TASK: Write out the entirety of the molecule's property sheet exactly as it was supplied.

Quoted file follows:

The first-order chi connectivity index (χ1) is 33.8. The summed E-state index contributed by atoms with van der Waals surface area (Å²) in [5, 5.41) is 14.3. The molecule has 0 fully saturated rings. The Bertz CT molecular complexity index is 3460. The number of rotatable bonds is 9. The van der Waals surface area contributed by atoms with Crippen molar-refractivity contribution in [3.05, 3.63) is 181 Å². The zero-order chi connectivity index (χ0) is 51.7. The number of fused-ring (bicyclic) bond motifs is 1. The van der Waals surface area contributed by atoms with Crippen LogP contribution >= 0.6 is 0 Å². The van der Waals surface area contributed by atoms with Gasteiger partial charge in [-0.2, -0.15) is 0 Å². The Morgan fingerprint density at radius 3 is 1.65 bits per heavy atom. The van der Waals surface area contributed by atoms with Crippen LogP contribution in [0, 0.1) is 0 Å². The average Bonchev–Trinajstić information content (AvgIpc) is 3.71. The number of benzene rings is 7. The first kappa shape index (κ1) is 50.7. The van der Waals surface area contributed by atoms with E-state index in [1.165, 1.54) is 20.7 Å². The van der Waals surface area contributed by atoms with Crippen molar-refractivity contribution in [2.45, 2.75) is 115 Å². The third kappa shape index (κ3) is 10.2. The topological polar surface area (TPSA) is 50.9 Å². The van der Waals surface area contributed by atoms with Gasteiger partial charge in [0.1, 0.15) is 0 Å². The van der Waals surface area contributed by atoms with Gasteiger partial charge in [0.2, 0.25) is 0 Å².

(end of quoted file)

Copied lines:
The first-order chi connectivity index (χ1) is 33.8. The summed E-state index contributed by atoms with van der Waals surface area (Å²) in [5, 5.41) is 14.3. The molecule has 0 fully saturated rings. The Bertz CT molecular complexity index is 3460. The number of rotatable bonds is 9. The van der Waals surface area contributed by atoms with Crippen molar-refractivity contribution in [3.05, 3.63) is 181 Å². The zero-order chi connectivity index (χ0) is 51.7. The number of fused-ring (bicyclic) bond motifs is 1. The van der Waals surface area contributed by atoms with Crippen LogP contribution >= 0.6 is 0 Å². The van der Waals surface area contributed by atoms with Gasteiger partial charge in [-0.2, -0.15) is 0 Å². The Morgan fingerprint density at radius 3 is 1.65 bits per heavy atom. The van der Waals surface area contributed by atoms with Crippen LogP contribution in [0, 0.1) is 0 Å². The average Bonchev–Trinajstić information content (AvgIpc) is 3.71. The number of benzene rings is 7. The first kappa shape index (κ1) is 50.7. The van der Waals surface area contributed by atoms with E-state index in [1.165, 1.54) is 20.7 Å². The van der Waals surface area contributed by atoms with Crippen molar-refractivity contribution in [2.45, 2.75) is 115 Å². The third kappa shape index (κ3) is 10.2. The topological polar surface area (TPSA) is 50.9 Å². The van der Waals surface area contributed by atoms with Gasteiger partial charge in [0.1, 0.15) is 0 Å². The van der Waals surface area contributed by atoms with Gasteiger partial charge in [0.2, 0.25) is 0 Å².